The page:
The team of experts also agreed with its impact, which wiped out nearly three-quarters of life on Earth. However, what remains a mystery is what kind of impact it actually had.
Scientists do not know whether the object is a comet or asteroid, where did it come from or how it could hit Earth with such tremendous force.
Answering these questions will not only explain the end of the dinosaurs, but also about the state of the solar system and Earth.
New research published in the journal Scientific Reports, experts from Harvard University try to answer that question.
The experts analyzed data on objects flying around the solar system, and simulated how gravity would push them.
The team of scientists claims to have found a way to explain how the Earth was hit like that.
Scientists think that the journey of the object that wiped out the dinosaurs began in the Oort cloud, a comet shell that sits on the edge of the solar system.
A block of the comet was thrown from Jupiter’s gravitational path and sent it flying toward the Sun, which broke the rock into pieces.
Such comets take a lot of time to circle the sun. Scientists call it a Sun herder and a long-period comet.
“The comet is so close to the sun that the part closer to the sun feels a stronger gravitational pull than the part further from the sun, causing tidal forces,” said Siraj, an undergraduate student involved in the research.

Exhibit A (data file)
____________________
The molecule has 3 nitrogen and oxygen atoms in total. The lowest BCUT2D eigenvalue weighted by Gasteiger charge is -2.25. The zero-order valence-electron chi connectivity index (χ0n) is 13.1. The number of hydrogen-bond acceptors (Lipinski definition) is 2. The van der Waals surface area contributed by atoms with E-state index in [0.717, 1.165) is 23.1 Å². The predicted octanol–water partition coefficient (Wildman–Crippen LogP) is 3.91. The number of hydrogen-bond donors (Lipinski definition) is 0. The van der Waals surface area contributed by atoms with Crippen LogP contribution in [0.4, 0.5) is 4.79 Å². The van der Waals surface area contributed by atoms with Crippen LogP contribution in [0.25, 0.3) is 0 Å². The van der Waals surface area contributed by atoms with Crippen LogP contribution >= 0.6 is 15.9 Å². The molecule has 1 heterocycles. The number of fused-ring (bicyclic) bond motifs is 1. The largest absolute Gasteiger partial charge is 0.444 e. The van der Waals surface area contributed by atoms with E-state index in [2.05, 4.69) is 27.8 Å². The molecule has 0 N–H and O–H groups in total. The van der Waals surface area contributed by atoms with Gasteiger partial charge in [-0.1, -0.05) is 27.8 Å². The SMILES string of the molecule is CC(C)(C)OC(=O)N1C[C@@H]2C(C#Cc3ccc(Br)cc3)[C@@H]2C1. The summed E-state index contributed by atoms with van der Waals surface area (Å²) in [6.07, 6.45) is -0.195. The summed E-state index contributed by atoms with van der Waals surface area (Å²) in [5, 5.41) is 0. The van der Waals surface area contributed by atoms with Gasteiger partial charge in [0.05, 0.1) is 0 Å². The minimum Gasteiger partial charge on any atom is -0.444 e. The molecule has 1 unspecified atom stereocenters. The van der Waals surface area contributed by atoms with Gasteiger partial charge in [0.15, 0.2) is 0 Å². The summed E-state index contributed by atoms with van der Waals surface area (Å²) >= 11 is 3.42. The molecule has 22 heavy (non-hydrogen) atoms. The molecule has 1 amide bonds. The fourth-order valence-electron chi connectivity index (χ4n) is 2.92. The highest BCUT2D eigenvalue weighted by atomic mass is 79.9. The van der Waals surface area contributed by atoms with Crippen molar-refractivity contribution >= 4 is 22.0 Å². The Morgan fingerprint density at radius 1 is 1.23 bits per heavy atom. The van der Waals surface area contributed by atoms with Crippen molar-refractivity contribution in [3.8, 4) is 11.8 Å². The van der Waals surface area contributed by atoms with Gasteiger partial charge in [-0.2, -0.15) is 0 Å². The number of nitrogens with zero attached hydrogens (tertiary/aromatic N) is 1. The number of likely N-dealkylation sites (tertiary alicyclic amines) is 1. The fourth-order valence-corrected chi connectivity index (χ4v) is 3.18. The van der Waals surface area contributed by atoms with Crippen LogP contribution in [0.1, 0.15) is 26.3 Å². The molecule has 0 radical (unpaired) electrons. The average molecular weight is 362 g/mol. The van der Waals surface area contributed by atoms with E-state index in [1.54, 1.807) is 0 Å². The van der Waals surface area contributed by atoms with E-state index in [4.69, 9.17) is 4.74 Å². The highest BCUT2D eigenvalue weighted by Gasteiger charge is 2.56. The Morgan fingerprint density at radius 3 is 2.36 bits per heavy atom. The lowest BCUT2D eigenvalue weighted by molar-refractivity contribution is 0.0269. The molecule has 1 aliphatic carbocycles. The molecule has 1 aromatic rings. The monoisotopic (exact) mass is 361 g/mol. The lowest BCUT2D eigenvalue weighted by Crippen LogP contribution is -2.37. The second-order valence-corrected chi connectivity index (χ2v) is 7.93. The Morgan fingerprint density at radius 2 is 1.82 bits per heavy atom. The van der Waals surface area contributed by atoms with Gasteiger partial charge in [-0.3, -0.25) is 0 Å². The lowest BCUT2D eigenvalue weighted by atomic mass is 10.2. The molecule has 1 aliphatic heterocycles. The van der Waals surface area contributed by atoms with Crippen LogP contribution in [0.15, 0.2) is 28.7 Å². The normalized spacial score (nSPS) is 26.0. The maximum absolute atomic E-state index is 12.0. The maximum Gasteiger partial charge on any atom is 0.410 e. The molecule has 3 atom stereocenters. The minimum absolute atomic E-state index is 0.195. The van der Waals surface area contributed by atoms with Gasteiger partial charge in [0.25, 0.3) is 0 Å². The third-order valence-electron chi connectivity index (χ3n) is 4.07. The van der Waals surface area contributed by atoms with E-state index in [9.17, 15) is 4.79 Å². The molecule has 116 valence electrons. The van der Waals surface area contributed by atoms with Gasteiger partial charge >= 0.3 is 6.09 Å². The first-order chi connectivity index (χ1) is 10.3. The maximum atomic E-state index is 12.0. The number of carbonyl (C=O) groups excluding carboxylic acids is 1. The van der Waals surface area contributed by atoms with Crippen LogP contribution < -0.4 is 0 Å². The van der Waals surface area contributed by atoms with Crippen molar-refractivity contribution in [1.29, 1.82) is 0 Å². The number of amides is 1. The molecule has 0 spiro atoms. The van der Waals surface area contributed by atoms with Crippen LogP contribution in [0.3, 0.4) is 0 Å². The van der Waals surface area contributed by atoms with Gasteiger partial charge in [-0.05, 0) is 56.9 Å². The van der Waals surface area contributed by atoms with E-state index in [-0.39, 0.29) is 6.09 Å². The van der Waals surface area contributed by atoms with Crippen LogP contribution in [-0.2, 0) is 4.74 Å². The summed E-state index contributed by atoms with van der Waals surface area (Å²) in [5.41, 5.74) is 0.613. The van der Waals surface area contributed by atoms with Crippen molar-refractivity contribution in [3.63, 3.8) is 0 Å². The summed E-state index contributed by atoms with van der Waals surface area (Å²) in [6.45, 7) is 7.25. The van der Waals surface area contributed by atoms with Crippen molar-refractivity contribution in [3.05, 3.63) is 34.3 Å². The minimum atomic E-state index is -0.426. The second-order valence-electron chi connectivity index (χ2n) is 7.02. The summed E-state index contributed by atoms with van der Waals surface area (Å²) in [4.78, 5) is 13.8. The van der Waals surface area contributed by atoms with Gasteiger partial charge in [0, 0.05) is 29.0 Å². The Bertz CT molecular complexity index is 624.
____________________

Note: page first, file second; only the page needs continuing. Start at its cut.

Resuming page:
That causes an event called tidal disruption, so that large comets that come very close to the Sun break up into smaller comets.
Basically, on the way the comet breaks out, there is a statistical chance that this comet hits Earth.
However, this contradicts one of the other major theories about the origin of the collectors. Others say it is part of a larger asteroid originating in the asteroid belt between Jupiter and Mars.
Reporting from IndependentTuesday (16/2/2021), a new paper shows that objects that started life in the Oort cloud are more viable as part of the arrangement.
Research at the Chicxulub crater and other similar craters has shown that the object causing it is a relatively primitive object called a carbonated chondrite.
Such compositions are more likely to be found in Oort cloud objects than those from the asteroid belt.
The researchers say that the hypothesis can be tested with further study of the craters themselves, including similar ones on the Moon.
The team of experts hopes to use the Vera Rubin Observatory in Chile to observe comets and their behavior. The observatory will start operating next year.